Tuberculosis: Nigeria Ranks Among 14 High Burden Countries

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Kuni Tyessi, Abuja

Nigeria is said to be among the 14 high burden countries for Tuberculosis (TB), TB/HIV and multi-drug resistant TB and has also been ranked seventh among the 30 high TB burden countries in the world and second in Africa.

According to the WHO, this has been made worse by the issues of drug resistant TB and the HIV/AIDS epidemic.

It has been estimated that 407,000 people in Nigeria contact TB every year. This is the estimated number of HIV negative people.

In addition, there is an estimated 63,000 HIV positive people that get TB every ear. An estimated 115,000 HIV negative people die from TB every year and an estimated 39,000 HIV positive people also die.

It has been said that achieving the reduction in TB incidence rate for attainment of the 90-90-90 target of the END TB strategy will be a mirage, if something drastic is not done.

The incidence rate is the number of new cases of TB in a population in a given time period, which is usually a year.

In the recently concluded United Nations General Assembly, and in the presentation titled “United to End Tuberculosis: An Urgent Global Response to a Global Epidemic”, President Muhammadu Buhari emphasised that Nigeria is ready and prepared to use every means possible to tackle the scourge of TB, especially in a period when the pain of the disease, and its dire consequences on the health and socioeconomic development of many is on the rise.

As a global challenge that requires consistent and an all-inclusive global strategy based on research and discovery of new drugs, he said such efforts must also include mobilisation of funds and global partnership of relevant stakeholders working together to frontally address the scourge.

“The task before us therefore is to initiate a global response towards eradicating the disease especially in developing countries, where counter-measures are sometimes beyond the capacity of such nations.

In addition, there is the need to develop new strategies that connect national responses with international finance and technical partnership to stop the ravaging disease.”

Noting that Nigeria welcomes the adoption of the political declaration, especially its relevant provisions which committed to provide diagnosis and treatment to 40 million people, including 3.5 million children between 2018 and 2022, Buhari said the declaration should also serve as a template for preventing TB for those most-at-risk, through rapid scale up of access to testing the infection, especially for the high- burdened countries.

He said: “Our national TB eradication strategy has long been structured to provide tailored quality services in terms of diagnosis, treatment and prevention.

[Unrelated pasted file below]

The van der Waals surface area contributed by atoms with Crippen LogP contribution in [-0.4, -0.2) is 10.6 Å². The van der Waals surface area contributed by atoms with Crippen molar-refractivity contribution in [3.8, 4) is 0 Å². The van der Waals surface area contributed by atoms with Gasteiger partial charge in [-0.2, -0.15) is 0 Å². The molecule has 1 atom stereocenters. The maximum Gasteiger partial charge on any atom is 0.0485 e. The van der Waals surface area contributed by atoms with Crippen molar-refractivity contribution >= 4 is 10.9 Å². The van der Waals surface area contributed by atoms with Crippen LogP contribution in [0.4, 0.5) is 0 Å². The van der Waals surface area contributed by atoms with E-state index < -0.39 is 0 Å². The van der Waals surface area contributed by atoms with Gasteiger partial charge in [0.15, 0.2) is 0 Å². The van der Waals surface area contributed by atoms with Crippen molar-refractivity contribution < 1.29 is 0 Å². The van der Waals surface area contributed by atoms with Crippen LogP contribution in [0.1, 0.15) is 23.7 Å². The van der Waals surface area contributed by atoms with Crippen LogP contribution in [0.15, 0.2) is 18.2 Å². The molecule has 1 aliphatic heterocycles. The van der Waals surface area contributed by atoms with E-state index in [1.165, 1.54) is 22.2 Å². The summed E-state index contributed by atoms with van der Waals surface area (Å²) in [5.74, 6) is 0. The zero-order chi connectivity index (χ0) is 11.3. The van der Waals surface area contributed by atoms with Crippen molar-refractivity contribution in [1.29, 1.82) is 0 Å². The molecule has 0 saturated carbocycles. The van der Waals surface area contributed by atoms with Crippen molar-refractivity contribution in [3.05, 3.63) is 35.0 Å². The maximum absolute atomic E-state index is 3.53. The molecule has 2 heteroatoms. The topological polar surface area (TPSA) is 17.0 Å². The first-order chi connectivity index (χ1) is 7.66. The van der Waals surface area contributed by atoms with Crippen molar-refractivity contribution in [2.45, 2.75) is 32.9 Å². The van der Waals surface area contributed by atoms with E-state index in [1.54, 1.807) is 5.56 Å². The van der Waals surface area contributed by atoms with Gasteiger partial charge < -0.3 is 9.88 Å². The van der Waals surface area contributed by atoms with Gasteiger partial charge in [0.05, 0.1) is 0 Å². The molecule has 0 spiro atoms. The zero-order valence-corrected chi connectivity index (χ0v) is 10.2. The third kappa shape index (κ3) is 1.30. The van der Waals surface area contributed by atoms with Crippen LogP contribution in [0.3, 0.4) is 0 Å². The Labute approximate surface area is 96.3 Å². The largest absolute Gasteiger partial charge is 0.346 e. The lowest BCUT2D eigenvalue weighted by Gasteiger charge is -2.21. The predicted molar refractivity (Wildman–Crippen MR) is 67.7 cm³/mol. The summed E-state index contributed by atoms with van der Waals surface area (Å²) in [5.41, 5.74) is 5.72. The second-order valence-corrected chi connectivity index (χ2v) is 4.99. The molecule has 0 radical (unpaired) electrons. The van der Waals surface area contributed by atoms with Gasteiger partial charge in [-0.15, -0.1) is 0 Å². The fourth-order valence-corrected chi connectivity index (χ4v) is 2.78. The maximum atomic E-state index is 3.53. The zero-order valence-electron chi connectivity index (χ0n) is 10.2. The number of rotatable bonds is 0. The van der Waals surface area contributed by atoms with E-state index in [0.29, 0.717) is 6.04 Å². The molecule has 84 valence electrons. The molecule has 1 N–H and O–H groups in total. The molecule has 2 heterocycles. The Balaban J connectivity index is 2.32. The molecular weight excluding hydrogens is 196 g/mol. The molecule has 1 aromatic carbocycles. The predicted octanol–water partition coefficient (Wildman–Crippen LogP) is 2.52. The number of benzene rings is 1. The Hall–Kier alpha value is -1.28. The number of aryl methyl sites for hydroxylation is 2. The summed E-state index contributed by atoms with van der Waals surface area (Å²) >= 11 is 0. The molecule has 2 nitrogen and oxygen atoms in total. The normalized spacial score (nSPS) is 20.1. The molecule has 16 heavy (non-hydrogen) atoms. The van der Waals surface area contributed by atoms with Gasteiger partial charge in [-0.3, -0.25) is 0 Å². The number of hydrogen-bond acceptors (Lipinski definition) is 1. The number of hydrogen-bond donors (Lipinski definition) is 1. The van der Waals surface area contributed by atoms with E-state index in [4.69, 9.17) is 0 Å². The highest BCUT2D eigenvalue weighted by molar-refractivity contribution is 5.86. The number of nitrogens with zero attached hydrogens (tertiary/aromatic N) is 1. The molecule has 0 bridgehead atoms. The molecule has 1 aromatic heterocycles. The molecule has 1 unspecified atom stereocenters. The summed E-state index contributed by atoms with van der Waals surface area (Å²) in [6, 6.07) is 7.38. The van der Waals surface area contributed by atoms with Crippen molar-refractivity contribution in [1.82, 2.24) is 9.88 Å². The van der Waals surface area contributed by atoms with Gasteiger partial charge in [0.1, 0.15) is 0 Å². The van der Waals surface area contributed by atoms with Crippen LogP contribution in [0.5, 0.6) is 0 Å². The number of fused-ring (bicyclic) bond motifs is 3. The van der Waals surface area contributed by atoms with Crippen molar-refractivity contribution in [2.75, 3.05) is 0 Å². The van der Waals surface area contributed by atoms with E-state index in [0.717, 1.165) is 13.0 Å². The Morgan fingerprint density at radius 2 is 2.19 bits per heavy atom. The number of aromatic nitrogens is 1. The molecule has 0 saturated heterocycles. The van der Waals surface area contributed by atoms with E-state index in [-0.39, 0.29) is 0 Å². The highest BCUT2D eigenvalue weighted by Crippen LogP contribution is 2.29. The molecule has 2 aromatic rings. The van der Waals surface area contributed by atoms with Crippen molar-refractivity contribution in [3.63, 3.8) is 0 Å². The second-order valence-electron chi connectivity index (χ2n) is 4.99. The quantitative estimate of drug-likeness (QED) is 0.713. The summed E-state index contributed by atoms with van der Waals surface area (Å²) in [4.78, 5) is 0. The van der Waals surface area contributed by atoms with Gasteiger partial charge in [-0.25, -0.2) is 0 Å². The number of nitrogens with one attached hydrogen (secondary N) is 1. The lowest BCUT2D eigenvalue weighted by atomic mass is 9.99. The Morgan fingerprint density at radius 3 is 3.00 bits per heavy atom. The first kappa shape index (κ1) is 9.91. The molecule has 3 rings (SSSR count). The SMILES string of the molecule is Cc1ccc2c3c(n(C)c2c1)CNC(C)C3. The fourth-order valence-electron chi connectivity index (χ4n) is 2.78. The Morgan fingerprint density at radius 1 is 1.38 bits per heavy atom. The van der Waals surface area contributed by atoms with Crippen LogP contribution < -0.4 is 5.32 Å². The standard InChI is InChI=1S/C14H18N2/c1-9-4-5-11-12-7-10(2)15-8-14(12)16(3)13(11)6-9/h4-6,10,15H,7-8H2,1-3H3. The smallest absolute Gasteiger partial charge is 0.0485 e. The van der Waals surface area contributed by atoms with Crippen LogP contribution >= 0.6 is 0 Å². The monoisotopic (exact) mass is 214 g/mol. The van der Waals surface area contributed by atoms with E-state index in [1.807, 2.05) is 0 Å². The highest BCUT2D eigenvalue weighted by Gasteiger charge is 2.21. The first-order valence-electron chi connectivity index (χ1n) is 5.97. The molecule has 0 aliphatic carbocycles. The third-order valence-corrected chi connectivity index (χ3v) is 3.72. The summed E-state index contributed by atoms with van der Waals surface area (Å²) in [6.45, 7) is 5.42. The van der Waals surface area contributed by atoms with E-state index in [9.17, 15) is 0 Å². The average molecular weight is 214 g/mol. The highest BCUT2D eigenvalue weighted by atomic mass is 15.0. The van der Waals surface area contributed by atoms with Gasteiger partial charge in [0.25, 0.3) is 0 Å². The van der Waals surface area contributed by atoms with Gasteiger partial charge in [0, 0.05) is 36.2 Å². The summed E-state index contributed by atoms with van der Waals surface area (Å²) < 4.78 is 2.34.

” Since assuming office in May 2015, we consistently increased budget appropriation for the health sector. This is with a view to ensuring that we promote the well-being of our people through access to qualitative health care services.

” In this regard, we are investing in research and development in our various public and specialised institutions.”

He disclosed that the national action plan on TB eradication 2015-2020 is being pursued with renewed vigour which HSS being structured on five overarching priorities which include: detection of TB in adults and children, improving treatment in specific geographic areas that are underperforming, integrating TB and HIV services, building capacity for diagnosing and treating drug resistant TB, as well as creating a strong and sustainable system to support these achievements among others.

Also, private sector engagement for TB is being stridently pursued as a robust Public-Private Mix (PPM).

Little wonder, YURiA Pharm, a Ukrainian manufacturer of TB treatment drugs, in collaboration with Kleef and Helixor pharmaceuticals Nigeria limited, are set to offer a wide range of products which includes Isoniazid Syrup, used for the most effective and safe treatment and chemical prophylaxis of TB for diseased and infected children with BCG vaccination complications, as well as those who come in contact with TB patients.

The Managing Director of Kleef and Helixor Pharmaceutical Nigeria Limited, Dr. Cliff Ogbede, disclosed that the drugs have accurate dosing of syrup which ensures treatment and prophylaxis effectiveness as well as prevent aide effects.

In this connection, Nigeria’s strategic plan can be geared towards meeting the overall aims of providing Nigerians with universal access to high quality, patients centered prevention, as well as diagnosis and treatment services for Tuberculosis, TB/HIV and drugs resistance TB by 2020.

This can be feasible by exploring the possibility of establishing a financial institution dedicated to providing financial lifelines for free, comprehensive and qualitative medical treatments, with the aim to mitigate financial burden on victims and to also ensure that there’s continuity and sustainability which will save lives and create favourable conditions for economic and social development.